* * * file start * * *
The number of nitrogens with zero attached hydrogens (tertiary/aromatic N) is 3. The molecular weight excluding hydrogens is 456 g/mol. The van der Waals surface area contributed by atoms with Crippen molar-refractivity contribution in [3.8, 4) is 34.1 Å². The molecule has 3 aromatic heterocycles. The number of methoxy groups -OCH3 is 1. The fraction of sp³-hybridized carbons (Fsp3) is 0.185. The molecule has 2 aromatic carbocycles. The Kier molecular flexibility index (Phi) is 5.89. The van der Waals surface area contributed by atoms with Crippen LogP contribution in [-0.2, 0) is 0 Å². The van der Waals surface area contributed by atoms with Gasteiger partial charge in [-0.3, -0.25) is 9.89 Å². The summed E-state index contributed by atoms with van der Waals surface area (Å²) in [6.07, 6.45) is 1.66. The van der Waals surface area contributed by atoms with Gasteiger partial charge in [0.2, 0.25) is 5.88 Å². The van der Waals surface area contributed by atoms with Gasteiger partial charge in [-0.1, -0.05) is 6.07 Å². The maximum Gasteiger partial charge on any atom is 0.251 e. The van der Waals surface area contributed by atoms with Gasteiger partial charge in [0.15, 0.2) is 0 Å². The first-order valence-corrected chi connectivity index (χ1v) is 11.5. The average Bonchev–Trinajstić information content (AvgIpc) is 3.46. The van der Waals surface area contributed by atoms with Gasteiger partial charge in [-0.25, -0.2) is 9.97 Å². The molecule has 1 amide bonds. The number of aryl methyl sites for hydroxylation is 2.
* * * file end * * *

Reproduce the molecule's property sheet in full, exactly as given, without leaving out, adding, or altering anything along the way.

The number of nitrogens with zero attached hydrogens (tertiary/aromatic N) is 3. The molecular weight excluding hydrogens is 456 g/mol. The van der Waals surface area contributed by atoms with Crippen molar-refractivity contribution in [3.8, 4) is 34.1 Å². The molecule has 3 aromatic heterocycles. The number of methoxy groups -OCH3 is 1. The fraction of sp³-hybridized carbons (Fsp3) is 0.185. The molecule has 2 aromatic carbocycles. The Kier molecular flexibility index (Phi) is 5.89. The van der Waals surface area contributed by atoms with Crippen LogP contribution in [-0.2, 0) is 0 Å². The van der Waals surface area contributed by atoms with Gasteiger partial charge in [-0.3, -0.25) is 9.89 Å². The summed E-state index contributed by atoms with van der Waals surface area (Å²) in [6.07, 6.45) is 1.66. The van der Waals surface area contributed by atoms with Gasteiger partial charge in [0.2, 0.25) is 5.88 Å². The van der Waals surface area contributed by atoms with Gasteiger partial charge in [-0.1, -0.05) is 6.07 Å². The maximum Gasteiger partial charge on any atom is 0.251 e. The van der Waals surface area contributed by atoms with Gasteiger partial charge in [0.15, 0.2) is 0 Å². The first-order valence-corrected chi connectivity index (χ1v) is 11.5. The average Bonchev–Trinajstić information content (AvgIpc) is 3.46. The van der Waals surface area contributed by atoms with Gasteiger partial charge in [-0.25, -0.2) is 9.97 Å². The molecule has 1 amide bonds. The number of aryl methyl sites for hydroxylation is 2.